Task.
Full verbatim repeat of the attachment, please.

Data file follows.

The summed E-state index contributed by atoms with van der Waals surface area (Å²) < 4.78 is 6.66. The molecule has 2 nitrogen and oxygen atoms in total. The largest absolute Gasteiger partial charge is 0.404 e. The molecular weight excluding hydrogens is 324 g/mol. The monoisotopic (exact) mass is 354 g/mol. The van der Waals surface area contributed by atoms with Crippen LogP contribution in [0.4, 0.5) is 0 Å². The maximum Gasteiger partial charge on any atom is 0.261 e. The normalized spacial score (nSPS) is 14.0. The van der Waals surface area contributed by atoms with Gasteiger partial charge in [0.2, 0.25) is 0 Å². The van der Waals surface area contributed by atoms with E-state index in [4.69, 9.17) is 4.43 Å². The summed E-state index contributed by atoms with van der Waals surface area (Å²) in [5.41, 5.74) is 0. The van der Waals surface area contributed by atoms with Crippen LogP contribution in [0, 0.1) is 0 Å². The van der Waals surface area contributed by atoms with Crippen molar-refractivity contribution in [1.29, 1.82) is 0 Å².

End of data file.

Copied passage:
The summed E-state index contributed by atoms with van der Waals surface area (Å²) < 4.78 is 6.66. The molecule has 2 nitrogen and oxygen atoms in total. The largest absolute Gasteiger partial charge is 0.404 e. The molecular weight excluding hydrogens is 324 g/mol. The monoisotopic (exact) mass is 354 g/mol. The van der Waals surface area contributed by atoms with Crippen LogP contribution in [0.4, 0.5) is 0 Å². The maximum Gasteiger partial charge on any atom is 0.261 e. The normalized spacial score (nSPS) is 14.0. The van der Waals surface area contributed by atoms with Gasteiger partial charge in [0.2, 0.25) is 0 Å². The van der Waals surface area contributed by atoms with E-state index in [4.69, 9.17) is 4.43 Å². The summed E-state index contributed by atoms with van der Waals surface area (Å²) in [5.41, 5.74) is 0. The van der Waals surface area contributed by atoms with Crippen LogP contribution in [0, 0.1) is 0 Å². The van der Waals surface area contributed by atoms with Crippen molar-refractivity contribution in [1.29, 1.82) is 0 Å².